Editor’s note: Following reports of alleged hair-related ageism at a Canadian broadcaster, I asked senior living CEOs Kimberly Lody and Jill Vitale-Aussem, both of whom somewhat recently had decided to stop dyeing their hair, whether they would share with me their experiences of “going gray” in an industry serving older adults and at a time when many senior living companies are trying to work toward more diversity, inclusion and equity in the workplace. Part 1 of the discussion is here. In part 2, they share advice for those pondering a similar move.
“I was struck by the fact that women need support groups to show their age, and how many people posted about friends, family, coworkers commenting that they had ‘let themselves go’ and other really awful comments,” Christian Living Communities President and CEO Jill Vitale-Aussem told me, discussing the journey she took to decide whether to stop dyeing her hair.
That journey included spending time in a couple of Facebook support groups for women in a similar position, where Vitale-Aussem encountered the aforementioned comments.
Based on her experience, she recommends that those considering ditching the dye join “a supportive, pro-aging group of people to cheer you on” and ease the transition, whether that group is in person or online. And she also suggests introspection.
“If someone is considering this, I think it’s important to spend some time thinking about the anxieties they may have about taking that step,” she said. “Some people just love their dyed hair color, and that’s great. But if a woman is questioning going gray because it will make her look ‘old,’ I think that’s the time to dig into her own beliefs about aging and see what that’s all about and what limiting beliefs are floating around in her head.”
The decision ultimately is “about something much bigger than the color of our hair,” Vitale-Aussem said.
“Believing all of the negative stereotypes of aging and having unresolved aging anxiety doesn’t serve us well. It actually does harm,” she said. “All kinds of research shows that holding positive beliefs about aging actually leads to longer and healthier lives.”
Vitale-Aussem ultimately chose to embrace her gray hair “so I could enter my 50s in an age-positive way,” and Kimberly Lody decided to stop coloring her hair in part due to a pandemic-inspired focus on well-being, “meaning eating right, exercising and reducing the chemicals around me.”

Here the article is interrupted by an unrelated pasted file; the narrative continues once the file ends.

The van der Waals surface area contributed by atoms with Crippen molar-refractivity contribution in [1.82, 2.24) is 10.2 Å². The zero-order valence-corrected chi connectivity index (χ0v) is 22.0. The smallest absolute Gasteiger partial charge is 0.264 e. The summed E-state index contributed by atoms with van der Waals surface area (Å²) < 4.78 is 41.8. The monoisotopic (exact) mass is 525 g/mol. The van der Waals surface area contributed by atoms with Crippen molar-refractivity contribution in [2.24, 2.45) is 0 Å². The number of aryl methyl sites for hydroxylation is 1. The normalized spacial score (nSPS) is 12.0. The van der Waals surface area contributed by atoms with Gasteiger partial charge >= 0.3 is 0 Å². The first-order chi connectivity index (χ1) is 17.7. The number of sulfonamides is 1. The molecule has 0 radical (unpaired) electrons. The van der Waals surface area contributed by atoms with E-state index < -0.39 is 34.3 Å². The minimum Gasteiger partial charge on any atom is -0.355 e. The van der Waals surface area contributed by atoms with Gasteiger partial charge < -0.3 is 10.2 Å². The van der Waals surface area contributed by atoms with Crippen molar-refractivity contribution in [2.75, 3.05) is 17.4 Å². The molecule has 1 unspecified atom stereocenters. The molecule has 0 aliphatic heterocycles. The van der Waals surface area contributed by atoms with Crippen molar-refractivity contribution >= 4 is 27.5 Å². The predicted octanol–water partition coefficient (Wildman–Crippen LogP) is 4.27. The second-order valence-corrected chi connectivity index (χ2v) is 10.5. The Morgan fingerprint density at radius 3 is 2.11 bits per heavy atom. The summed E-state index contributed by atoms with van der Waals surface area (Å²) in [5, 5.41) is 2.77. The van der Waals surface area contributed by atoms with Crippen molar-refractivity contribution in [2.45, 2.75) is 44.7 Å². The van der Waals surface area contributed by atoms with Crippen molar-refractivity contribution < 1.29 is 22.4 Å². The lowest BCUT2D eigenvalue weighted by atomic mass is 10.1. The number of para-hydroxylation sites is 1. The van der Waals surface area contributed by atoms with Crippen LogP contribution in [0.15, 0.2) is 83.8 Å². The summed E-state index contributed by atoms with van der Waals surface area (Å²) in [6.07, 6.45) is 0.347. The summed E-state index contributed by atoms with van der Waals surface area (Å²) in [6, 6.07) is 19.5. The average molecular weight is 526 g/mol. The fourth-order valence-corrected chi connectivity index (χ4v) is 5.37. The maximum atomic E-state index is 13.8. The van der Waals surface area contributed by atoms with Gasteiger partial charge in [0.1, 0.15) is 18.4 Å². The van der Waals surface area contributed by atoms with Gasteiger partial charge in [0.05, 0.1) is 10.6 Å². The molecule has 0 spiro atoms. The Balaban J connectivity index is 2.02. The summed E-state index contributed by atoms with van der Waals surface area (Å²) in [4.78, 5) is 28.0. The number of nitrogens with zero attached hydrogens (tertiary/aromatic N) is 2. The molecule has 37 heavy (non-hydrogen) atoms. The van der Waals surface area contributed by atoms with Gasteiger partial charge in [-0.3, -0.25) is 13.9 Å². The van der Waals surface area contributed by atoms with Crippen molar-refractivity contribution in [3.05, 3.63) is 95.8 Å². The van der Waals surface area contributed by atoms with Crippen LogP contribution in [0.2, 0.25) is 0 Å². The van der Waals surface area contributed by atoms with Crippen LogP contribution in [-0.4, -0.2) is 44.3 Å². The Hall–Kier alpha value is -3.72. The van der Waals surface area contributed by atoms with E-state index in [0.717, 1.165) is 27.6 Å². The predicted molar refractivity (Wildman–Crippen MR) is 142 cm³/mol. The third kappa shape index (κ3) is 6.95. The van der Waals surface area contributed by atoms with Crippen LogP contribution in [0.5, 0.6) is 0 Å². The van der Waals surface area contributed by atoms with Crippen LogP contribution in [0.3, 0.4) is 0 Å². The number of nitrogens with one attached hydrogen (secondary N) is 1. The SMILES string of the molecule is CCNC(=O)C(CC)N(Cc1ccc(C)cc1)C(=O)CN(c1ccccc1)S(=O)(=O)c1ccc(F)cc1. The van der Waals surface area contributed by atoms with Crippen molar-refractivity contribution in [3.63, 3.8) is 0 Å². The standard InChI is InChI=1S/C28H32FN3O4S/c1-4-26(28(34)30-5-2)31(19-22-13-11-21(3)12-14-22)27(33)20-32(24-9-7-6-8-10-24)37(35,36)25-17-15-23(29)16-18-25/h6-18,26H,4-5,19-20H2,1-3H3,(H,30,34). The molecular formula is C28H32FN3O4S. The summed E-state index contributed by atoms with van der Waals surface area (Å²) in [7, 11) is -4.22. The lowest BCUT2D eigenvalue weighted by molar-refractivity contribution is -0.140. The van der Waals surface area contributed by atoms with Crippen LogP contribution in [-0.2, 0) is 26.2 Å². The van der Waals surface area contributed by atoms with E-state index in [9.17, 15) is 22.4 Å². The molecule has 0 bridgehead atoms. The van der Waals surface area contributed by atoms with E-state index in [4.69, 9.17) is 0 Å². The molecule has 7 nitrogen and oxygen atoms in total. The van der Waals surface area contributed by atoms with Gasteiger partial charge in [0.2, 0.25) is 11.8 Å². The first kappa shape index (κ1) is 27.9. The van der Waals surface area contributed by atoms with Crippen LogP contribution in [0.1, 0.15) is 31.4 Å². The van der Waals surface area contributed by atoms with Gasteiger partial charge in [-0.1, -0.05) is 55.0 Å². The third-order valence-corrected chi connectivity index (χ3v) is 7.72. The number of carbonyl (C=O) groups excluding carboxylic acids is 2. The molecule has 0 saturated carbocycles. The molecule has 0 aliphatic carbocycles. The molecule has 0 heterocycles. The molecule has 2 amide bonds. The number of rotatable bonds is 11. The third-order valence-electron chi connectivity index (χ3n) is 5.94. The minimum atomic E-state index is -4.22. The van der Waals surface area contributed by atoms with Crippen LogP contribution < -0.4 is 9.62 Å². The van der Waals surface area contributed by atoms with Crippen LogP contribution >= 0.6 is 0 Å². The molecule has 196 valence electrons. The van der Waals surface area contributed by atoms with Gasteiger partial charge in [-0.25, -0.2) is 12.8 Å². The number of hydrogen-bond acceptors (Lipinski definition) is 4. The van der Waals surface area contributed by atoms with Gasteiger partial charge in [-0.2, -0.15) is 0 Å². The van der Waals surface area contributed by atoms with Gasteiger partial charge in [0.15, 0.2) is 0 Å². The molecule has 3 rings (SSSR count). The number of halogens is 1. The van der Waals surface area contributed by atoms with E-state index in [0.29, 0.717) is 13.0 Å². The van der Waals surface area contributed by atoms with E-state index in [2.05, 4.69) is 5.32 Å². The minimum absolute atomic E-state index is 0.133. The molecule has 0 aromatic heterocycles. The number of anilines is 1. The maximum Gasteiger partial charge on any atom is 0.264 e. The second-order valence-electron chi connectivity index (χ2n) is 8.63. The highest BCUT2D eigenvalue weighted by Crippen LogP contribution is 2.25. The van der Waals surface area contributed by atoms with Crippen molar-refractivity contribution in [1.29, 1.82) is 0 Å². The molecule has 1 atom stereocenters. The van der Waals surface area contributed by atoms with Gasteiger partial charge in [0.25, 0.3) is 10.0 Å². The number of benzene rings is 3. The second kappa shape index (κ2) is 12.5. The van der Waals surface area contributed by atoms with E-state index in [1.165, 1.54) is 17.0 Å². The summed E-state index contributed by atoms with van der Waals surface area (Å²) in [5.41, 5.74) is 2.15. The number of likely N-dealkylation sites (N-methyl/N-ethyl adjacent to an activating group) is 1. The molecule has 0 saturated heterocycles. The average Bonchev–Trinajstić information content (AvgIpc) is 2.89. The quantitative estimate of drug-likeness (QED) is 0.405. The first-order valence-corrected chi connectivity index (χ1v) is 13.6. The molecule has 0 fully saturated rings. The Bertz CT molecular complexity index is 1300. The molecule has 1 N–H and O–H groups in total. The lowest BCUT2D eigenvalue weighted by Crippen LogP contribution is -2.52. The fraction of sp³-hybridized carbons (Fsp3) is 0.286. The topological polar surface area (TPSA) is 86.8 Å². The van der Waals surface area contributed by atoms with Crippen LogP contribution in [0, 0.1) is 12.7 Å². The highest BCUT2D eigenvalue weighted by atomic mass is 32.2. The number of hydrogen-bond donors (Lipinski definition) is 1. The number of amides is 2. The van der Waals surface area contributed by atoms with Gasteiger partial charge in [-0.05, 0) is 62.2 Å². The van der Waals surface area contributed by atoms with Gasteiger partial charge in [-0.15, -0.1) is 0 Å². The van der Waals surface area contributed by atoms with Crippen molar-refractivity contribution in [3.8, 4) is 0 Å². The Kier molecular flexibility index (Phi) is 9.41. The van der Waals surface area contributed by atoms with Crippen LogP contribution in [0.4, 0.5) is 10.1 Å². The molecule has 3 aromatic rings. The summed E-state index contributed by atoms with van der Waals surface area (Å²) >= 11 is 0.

Lody, who left her position as president and CEO of Sonida Senior Living on Sept. 2, also recommends that those considering whether to “go gray” join a Facebook group. “A good one is Going Gorgeously Gray,” she said, adding, “These groups provide a lot of good tips and support.”
For those who choose to make the move, a few options await, the leaders said.
“I looked at options: cut my hair to shorten the transition time, have a stylist strip and recolor my hair to avoid the ‘skunk stripe’ or just let it grow out and look awkward,” said Vitale-Aussem, who ultimately chose the third route.
Those who “go cold turkey with dye” might find the process slow and painful at times, she said.
“It took about two years to fully grow out the dye. I actually enjoyed the process, though, because it forced me to think about it,” Vitale-Aussem said. “I really feel like as I was growing out the dye and slowly having it cut off, I was also discarding some of the old negative beliefs I held about my own aging process.”
Lody decided to go for what she called “the big chop” after lightening her hair.
“I did it during COVID, which made it easier since we were all working remotely,” she said. “First, I went platinum blonde, which was a huge shock to everyone. Then I just let it grow a little and went for the ‘big chop!’”
For those who want to head in the same direction, Lody advised, “take your hair to the lightest color you can live with.” Highlights, she added, are “a good middle-of-the road option.”
“Then stop the color and let the gray grow in” and “as soon as you can tolerate it, cut your hair as short as possible in a very stylish cut” and grow it out from there, she said.
“Maintain regular salon appointments for cut and style,” Lody said. “It will help your confidence, and you will be surprised at how many compliments you receive.”
Of course, for some, there’s also the option of not dyeing their hair in the first place.
“If you’re younger and haven’t started dyeing your hair, consider just not doing it,” Vitale-Aussem advised. “I wish I had never started coloring my hair, but for some reason, it is just assumed that when the silvers show up, we start coloring them.”
As more women like Lody and Vitale-Aussem choose to uncover their real hair color, they will help strip away the fears of ageism at the root of many hair-dyeing decisions.
In the meantime, for those who want to “dig into ageism more,” Vitale-Aussem recommends two books: “Ageism Unmasked: Exploring Age Bias and How to End It” by Tracey Gendron, and “This Chair Rocks: A Manifesto Against Ageism” by Ashton Applewhite.
Lois A. Bowers is the editor of McKnight’s Senior Living. Read her other columns here.